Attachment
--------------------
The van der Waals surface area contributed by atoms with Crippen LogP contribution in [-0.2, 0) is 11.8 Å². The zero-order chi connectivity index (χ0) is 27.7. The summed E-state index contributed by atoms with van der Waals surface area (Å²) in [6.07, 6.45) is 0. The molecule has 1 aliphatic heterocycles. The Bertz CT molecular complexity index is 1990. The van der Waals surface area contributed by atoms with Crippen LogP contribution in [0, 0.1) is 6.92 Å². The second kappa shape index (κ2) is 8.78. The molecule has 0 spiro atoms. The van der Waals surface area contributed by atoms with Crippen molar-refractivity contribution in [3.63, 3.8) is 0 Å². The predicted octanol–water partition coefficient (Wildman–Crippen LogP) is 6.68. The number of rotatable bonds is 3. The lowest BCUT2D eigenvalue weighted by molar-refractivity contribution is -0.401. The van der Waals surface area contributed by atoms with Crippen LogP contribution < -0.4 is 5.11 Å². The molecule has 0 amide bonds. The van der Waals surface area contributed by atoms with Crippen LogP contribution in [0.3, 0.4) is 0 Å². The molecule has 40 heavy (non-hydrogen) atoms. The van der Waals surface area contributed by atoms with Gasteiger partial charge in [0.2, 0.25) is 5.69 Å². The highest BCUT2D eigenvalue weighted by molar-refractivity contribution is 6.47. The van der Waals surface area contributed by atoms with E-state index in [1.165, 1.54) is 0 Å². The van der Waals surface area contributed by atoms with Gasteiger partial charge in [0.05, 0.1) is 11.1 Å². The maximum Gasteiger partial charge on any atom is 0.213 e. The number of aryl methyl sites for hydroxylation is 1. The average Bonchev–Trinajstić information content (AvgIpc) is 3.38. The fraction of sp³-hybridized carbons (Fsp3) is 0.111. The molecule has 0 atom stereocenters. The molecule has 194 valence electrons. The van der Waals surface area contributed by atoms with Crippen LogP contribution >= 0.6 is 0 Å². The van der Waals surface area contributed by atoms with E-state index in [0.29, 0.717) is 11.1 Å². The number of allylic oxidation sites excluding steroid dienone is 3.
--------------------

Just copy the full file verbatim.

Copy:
The van der Waals surface area contributed by atoms with Crippen LogP contribution in [-0.2, 0) is 11.8 Å². The zero-order chi connectivity index (χ0) is 27.7. The summed E-state index contributed by atoms with van der Waals surface area (Å²) in [6.07, 6.45) is 0. The molecule has 1 aliphatic heterocycles. The Bertz CT molecular complexity index is 1990. The van der Waals surface area contributed by atoms with Crippen LogP contribution in [0, 0.1) is 6.92 Å². The second kappa shape index (κ2) is 8.78. The molecule has 0 spiro atoms. The van der Waals surface area contributed by atoms with Crippen molar-refractivity contribution in [3.63, 3.8) is 0 Å². The predicted octanol–water partition coefficient (Wildman–Crippen LogP) is 6.68. The number of rotatable bonds is 3. The lowest BCUT2D eigenvalue weighted by molar-refractivity contribution is -0.401. The van der Waals surface area contributed by atoms with Crippen LogP contribution < -0.4 is 5.11 Å². The molecule has 0 amide bonds. The van der Waals surface area contributed by atoms with Crippen LogP contribution in [0.3, 0.4) is 0 Å². The molecule has 40 heavy (non-hydrogen) atoms. The van der Waals surface area contributed by atoms with Gasteiger partial charge in [0.2, 0.25) is 5.69 Å². The highest BCUT2D eigenvalue weighted by molar-refractivity contribution is 6.47. The van der Waals surface area contributed by atoms with E-state index in [1.165, 1.54) is 0 Å². The van der Waals surface area contributed by atoms with Gasteiger partial charge in [0.05, 0.1) is 11.1 Å². The maximum Gasteiger partial charge on any atom is 0.213 e. The number of aryl methyl sites for hydroxylation is 1. The average Bonchev–Trinajstić information content (AvgIpc) is 3.38. The fraction of sp³-hybridized carbons (Fsp3) is 0.111. The molecule has 0 atom stereocenters. The molecule has 194 valence electrons. The van der Waals surface area contributed by atoms with Crippen LogP contribution >= 0.6 is 0 Å². The van der Waals surface area contributed by atoms with E-state index in [0.29, 0.717) is 11.1 Å². The number of allylic oxidation sites excluding steroid dienone is 3.